Ahem. I owe an apology; Tricia sent me this information to post way back in February and I don’t think I ever did post it. I was looking for something else in my emails and found it. As a poor defense, the cover note mentioned that her sons had just come down with what my son was just getting over – a virus with high fever – and I must have still been boggled. I included a photo of Tammy working on the forehead cloth; it clearly shows the slate frame. Tammy was here about the same time Tricia sent this note; it was one of the snow-shortened sessions. Seems a long time ago now. I haven’t heard anyone say with certainty that they know the reason they’re called slate frames, by the way. Anyway, Tricia wrote:
Several people have asked where to get slate frames. As we talked early in the blog, we had a great deal of trouble finding slate frames in the USA for this project. There are one or two small makers in England but they wouldn’t export to the USA and we didn’t have the budget to fly there to get them! The frames that are pictured were a really nice product line that was manufactured in Europe for Access Commodities. A combination of factors resulted in these frames coming off the market a few years ago – the rising Euro, some manufacturing problems, and a brief intro of a lower quality copy by a vendor ended up resulting in the product line being taken off the market.
Access was great to take all the leftover on their shelves, seconds, and a list of what stores had formerly bought from them to allow me to find enough for the project. (What Tricia then did was call all the stores to see if they had anything left of their last orders. She usually leaves out the part about her tedious legwork.) We combined this with some long slats made by Plimoth staff and my entire vast personal collection (note again that STASH comes to the rescue!) and a wonderful stitcher’s stash (this generous stitcher has long-term loaned us a few essential frame parts) we found through the list from Access to complete the sizes we needed.
Recently Access has made a test run in-country to see if this product line can be brought back as a favor to me and because of interest in this project. I am testing out the new frames next week with a class I am teaching. (Since this post is so old, that test-run happened in February. It sounded like it went well. Norma B brought her nightcap project from that class to a show & tell at one of the sessions, all drawn out and laced into the frame.) If things go well, the frames might come back to market. I am sorry I can’t give a simple answer to the question of ‘how do I get a frame’. The good news is if everyone out there who wants a frame, requests it of their local shop , maybe you can help the push to get these back again as momentum is now in our favor.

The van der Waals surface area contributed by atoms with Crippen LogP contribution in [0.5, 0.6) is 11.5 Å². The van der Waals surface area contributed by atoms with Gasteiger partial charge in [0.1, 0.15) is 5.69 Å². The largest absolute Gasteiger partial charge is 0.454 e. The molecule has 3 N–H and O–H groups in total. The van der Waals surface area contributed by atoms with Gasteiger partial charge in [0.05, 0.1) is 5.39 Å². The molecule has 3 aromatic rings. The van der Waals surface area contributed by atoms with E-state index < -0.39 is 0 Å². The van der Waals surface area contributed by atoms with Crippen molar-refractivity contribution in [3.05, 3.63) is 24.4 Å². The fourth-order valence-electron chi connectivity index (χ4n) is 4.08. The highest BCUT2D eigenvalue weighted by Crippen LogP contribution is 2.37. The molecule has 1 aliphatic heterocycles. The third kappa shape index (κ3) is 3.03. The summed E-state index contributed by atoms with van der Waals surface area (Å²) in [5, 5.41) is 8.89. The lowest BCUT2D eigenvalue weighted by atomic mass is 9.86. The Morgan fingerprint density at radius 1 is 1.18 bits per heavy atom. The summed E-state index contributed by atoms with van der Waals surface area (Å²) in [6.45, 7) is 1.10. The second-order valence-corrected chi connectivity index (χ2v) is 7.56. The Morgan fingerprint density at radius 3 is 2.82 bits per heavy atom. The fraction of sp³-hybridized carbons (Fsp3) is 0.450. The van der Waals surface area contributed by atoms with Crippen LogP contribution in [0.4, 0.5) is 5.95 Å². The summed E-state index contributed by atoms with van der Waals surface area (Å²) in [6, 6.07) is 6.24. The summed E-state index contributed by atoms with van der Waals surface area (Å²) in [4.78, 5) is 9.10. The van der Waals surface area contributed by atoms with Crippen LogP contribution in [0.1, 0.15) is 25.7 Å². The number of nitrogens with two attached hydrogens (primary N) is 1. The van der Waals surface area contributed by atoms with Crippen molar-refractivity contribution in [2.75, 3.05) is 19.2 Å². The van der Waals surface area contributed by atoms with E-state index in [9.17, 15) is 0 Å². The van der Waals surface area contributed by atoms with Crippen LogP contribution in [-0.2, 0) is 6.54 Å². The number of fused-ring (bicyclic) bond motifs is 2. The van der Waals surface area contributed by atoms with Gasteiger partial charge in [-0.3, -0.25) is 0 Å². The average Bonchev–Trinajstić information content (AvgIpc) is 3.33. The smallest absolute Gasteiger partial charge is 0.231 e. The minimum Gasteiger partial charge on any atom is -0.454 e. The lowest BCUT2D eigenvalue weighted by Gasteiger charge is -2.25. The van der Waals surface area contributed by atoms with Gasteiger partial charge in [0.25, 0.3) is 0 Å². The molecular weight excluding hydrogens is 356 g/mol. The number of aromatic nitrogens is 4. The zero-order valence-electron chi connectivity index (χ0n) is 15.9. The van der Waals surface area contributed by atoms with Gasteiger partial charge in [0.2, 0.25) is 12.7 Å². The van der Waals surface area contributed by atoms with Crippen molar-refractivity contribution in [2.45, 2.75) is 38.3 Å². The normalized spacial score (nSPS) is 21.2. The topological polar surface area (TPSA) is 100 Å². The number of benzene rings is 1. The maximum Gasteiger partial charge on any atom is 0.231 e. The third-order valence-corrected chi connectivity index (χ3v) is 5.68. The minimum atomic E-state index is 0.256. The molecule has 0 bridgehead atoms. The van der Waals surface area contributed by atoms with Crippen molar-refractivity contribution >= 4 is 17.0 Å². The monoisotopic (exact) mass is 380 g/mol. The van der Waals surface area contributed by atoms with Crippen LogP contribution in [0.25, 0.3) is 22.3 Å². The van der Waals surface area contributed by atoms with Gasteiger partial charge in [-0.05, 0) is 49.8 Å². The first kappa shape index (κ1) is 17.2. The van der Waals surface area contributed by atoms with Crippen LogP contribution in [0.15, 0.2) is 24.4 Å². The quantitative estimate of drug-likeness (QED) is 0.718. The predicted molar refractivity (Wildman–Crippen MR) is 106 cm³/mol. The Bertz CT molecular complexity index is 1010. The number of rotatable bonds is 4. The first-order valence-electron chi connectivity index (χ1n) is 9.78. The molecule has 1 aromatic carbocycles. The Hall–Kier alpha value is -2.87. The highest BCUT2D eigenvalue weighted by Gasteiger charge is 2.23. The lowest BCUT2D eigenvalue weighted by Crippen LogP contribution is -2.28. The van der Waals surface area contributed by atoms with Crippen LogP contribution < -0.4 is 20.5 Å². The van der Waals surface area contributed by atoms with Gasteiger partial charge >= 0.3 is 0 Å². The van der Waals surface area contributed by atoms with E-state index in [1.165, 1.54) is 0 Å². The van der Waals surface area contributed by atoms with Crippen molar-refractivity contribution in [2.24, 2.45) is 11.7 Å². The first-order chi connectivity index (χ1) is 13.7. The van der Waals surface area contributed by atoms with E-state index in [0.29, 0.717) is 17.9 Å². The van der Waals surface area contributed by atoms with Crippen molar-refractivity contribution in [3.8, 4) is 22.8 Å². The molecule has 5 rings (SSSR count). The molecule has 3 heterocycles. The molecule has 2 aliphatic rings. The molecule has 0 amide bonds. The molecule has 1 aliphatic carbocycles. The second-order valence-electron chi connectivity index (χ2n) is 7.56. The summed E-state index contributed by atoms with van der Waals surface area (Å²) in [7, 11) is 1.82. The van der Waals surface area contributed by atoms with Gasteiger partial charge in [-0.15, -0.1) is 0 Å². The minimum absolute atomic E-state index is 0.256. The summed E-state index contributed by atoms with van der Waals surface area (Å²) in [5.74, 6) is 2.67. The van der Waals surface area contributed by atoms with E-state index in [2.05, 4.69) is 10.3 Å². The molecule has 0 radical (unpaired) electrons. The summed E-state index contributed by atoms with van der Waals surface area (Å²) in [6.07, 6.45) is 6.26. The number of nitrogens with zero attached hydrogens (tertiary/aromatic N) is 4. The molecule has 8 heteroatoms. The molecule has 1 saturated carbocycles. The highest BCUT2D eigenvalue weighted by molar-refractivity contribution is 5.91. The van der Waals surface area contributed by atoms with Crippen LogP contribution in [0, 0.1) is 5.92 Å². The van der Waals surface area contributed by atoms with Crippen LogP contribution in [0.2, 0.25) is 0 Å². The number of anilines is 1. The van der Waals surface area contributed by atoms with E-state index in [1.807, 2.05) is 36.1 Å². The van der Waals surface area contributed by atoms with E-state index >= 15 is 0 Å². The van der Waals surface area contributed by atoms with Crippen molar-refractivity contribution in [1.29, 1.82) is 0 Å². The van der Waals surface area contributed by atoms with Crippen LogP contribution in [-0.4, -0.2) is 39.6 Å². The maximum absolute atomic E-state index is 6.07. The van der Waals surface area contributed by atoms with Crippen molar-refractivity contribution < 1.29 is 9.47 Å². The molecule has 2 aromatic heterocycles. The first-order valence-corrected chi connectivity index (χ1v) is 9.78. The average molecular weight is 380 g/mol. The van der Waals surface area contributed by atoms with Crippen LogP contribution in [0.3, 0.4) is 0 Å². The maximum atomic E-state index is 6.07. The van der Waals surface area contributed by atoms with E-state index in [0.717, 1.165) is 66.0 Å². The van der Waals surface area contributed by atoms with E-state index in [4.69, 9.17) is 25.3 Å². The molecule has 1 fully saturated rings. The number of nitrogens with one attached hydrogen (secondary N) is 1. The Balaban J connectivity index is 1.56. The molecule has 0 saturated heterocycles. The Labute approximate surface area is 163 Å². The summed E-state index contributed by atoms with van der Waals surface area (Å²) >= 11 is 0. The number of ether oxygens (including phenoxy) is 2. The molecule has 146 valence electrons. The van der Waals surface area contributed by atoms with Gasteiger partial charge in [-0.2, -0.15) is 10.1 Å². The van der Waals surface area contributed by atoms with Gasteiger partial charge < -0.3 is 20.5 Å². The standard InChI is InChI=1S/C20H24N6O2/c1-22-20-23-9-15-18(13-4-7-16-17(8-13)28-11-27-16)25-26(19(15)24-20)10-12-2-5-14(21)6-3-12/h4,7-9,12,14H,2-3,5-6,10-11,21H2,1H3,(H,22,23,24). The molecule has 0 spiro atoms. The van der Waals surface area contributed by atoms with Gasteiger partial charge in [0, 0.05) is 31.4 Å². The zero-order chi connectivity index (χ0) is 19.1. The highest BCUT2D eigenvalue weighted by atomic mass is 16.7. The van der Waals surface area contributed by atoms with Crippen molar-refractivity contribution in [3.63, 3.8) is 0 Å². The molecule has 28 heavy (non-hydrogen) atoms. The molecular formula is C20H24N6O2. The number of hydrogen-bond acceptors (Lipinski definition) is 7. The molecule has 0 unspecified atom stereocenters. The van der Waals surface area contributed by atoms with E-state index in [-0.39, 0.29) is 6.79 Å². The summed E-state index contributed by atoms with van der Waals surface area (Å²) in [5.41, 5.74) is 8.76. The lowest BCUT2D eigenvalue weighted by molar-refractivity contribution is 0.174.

This is again an example of how fragile the needlework market is. Fundamental products come and go off the market very easily. I made a friend years ago who was the retired R&D head of a major needle company in Germany and founder of a museum of needle technology. Germany and England had been the centers of the needle trade since the time our jacket was made. Today there is one English vendor and a French vendor. Between them they make 80% of all needles and brand them with different names. My friend
showed me hundreds of different types of needles that were made prior to WWI by dozens of companies. Needles that I knew must have existed to do embroidery I couldn’t do today because I couldn’t find the right needle. He showed me how the governments of England and Germany had restricted the product lines during the war to divert steel to munitions. When the war was over, women’s lives had changed so much that the demand wasn’t large enough to reintroduce the large variety again. Hence those forms of embroidery are now gone from our lexicon,effectively extinct. Today most needlework manufacturers are very small entities, entire product lines can disappear just because someone retires or there is a medical emergency in the family and the business owner needs to find a ‘real job’. I wish every stitcher knew the background on the products they use and understood the economics of the situation. It would stop all chart copying, sharing, and buying cut rate floss from big craft stores in a second. Unfortunately it is the big secret that no-one wants to talk about. While not everyone can afford to fill their closets – there are small everyday decisions when shopping for our craft passion that make or break the industry.